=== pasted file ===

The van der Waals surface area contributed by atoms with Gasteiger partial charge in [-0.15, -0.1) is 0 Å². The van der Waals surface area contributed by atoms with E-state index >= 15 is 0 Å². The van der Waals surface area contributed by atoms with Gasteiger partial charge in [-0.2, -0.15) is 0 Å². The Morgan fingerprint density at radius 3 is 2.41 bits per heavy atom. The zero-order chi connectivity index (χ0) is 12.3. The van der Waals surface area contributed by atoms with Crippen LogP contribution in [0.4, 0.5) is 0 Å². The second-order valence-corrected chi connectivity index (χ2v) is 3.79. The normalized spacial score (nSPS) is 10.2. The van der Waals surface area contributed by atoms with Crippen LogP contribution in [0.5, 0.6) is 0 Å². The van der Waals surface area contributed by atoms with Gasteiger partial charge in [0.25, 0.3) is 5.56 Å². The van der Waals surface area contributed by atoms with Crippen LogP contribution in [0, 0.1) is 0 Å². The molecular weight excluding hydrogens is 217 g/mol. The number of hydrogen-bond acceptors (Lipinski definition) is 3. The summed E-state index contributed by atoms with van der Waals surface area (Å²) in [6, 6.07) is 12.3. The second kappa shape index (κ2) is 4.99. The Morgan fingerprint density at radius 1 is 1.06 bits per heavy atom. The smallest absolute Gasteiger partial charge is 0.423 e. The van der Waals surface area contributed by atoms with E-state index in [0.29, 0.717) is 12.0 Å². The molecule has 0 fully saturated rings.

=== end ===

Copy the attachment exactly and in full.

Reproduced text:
The van der Waals surface area contributed by atoms with Gasteiger partial charge in [-0.15, -0.1) is 0 Å². The van der Waals surface area contributed by atoms with E-state index >= 15 is 0 Å². The van der Waals surface area contributed by atoms with Gasteiger partial charge in [-0.2, -0.15) is 0 Å². The Morgan fingerprint density at radius 3 is 2.41 bits per heavy atom. The zero-order chi connectivity index (χ0) is 12.3. The van der Waals surface area contributed by atoms with Crippen LogP contribution in [0.4, 0.5) is 0 Å². The second-order valence-corrected chi connectivity index (χ2v) is 3.79. The normalized spacial score (nSPS) is 10.2. The van der Waals surface area contributed by atoms with Crippen LogP contribution in [0.5, 0.6) is 0 Å². The van der Waals surface area contributed by atoms with Gasteiger partial charge in [0.25, 0.3) is 5.56 Å². The van der Waals surface area contributed by atoms with Crippen LogP contribution in [0, 0.1) is 0 Å². The molecular weight excluding hydrogens is 217 g/mol. The number of hydrogen-bond acceptors (Lipinski definition) is 3. The summed E-state index contributed by atoms with van der Waals surface area (Å²) in [6, 6.07) is 12.3. The second kappa shape index (κ2) is 4.99. The Morgan fingerprint density at radius 1 is 1.06 bits per heavy atom. The smallest absolute Gasteiger partial charge is 0.423 e. The van der Waals surface area contributed by atoms with E-state index in [0.29, 0.717) is 12.0 Å². The molecule has 0 fully saturated rings.